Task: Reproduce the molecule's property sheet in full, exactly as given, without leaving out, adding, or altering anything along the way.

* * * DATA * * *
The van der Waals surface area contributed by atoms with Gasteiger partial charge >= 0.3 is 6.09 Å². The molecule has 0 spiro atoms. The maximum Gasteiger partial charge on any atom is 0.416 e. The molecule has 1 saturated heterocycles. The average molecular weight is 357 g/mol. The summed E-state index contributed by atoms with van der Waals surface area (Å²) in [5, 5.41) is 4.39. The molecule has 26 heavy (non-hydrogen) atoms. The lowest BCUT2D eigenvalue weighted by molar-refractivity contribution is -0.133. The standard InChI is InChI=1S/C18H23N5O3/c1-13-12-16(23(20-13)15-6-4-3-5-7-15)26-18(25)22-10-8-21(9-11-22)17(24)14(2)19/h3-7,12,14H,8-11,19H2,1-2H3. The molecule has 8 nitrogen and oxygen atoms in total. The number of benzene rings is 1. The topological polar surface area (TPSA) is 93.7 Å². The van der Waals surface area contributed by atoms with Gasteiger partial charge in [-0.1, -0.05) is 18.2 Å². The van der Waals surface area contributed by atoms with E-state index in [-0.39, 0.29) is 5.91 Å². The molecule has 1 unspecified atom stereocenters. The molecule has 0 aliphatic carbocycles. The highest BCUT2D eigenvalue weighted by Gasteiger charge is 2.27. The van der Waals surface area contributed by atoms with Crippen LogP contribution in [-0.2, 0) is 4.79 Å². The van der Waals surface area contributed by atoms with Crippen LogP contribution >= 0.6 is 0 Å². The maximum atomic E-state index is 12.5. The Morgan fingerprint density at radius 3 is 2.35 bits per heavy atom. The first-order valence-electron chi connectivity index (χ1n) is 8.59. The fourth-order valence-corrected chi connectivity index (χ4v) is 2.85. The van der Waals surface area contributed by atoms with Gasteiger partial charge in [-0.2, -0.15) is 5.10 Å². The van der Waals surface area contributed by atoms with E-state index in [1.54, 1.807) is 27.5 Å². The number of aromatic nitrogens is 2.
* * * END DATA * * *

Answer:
The van der Waals surface area contributed by atoms with Gasteiger partial charge >= 0.3 is 6.09 Å². The molecule has 0 spiro atoms. The maximum Gasteiger partial charge on any atom is 0.416 e. The molecule has 1 saturated heterocycles. The average molecular weight is 357 g/mol. The summed E-state index contributed by atoms with van der Waals surface area (Å²) in [5, 5.41) is 4.39. The molecule has 26 heavy (non-hydrogen) atoms. The lowest BCUT2D eigenvalue weighted by molar-refractivity contribution is -0.133. The standard InChI is InChI=1S/C18H23N5O3/c1-13-12-16(23(20-13)15-6-4-3-5-7-15)26-18(25)22-10-8-21(9-11-22)17(24)14(2)19/h3-7,12,14H,8-11,19H2,1-2H3. The molecule has 8 nitrogen and oxygen atoms in total. The number of benzene rings is 1. The topological polar surface area (TPSA) is 93.7 Å². The van der Waals surface area contributed by atoms with Gasteiger partial charge in [-0.1, -0.05) is 18.2 Å². The van der Waals surface area contributed by atoms with E-state index in [-0.39, 0.29) is 5.91 Å². The molecule has 1 unspecified atom stereocenters. The molecule has 0 aliphatic carbocycles. The highest BCUT2D eigenvalue weighted by Gasteiger charge is 2.27. The van der Waals surface area contributed by atoms with Crippen LogP contribution in [-0.2, 0) is 4.79 Å². The van der Waals surface area contributed by atoms with Crippen LogP contribution >= 0.6 is 0 Å². The maximum atomic E-state index is 12.5. The Morgan fingerprint density at radius 3 is 2.35 bits per heavy atom. The first-order valence-electron chi connectivity index (χ1n) is 8.59. The fourth-order valence-corrected chi connectivity index (χ4v) is 2.85. The van der Waals surface area contributed by atoms with Gasteiger partial charge in [-0.2, -0.15) is 5.10 Å². The van der Waals surface area contributed by atoms with E-state index in [1.54, 1.807) is 27.5 Å². The number of aromatic nitrogens is 2.